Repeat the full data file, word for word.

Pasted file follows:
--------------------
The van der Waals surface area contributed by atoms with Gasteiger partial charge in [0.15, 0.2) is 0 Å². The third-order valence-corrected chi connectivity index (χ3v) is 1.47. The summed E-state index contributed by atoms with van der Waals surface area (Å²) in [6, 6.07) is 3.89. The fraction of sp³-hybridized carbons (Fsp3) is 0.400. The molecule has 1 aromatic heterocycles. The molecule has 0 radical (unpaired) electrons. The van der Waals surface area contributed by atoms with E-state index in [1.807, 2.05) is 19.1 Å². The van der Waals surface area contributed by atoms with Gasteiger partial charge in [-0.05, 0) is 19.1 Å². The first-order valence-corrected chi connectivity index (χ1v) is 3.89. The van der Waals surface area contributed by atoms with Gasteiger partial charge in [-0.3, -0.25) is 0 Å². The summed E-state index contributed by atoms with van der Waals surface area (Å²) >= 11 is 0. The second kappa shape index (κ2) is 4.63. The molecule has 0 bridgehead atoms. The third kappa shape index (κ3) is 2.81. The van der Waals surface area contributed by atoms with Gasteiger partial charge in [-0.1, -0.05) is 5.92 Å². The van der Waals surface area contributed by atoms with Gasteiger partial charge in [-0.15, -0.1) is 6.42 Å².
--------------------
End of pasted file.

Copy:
The van der Waals surface area contributed by atoms with Gasteiger partial charge in [0.15, 0.2) is 0 Å². The third-order valence-corrected chi connectivity index (χ3v) is 1.47. The summed E-state index contributed by atoms with van der Waals surface area (Å²) in [6, 6.07) is 3.89. The fraction of sp³-hybridized carbons (Fsp3) is 0.400. The molecule has 1 aromatic heterocycles. The molecule has 0 radical (unpaired) electrons. The van der Waals surface area contributed by atoms with E-state index in [1.807, 2.05) is 19.1 Å². The van der Waals surface area contributed by atoms with Gasteiger partial charge in [-0.05, 0) is 19.1 Å². The first-order valence-corrected chi connectivity index (χ1v) is 3.89. The van der Waals surface area contributed by atoms with Gasteiger partial charge in [-0.3, -0.25) is 0 Å². The summed E-state index contributed by atoms with van der Waals surface area (Å²) >= 11 is 0. The second kappa shape index (κ2) is 4.63. The molecule has 0 bridgehead atoms. The third kappa shape index (κ3) is 2.81. The van der Waals surface area contributed by atoms with Gasteiger partial charge in [-0.1, -0.05) is 5.92 Å². The van der Waals surface area contributed by atoms with Gasteiger partial charge in [-0.15, -0.1) is 6.42 Å².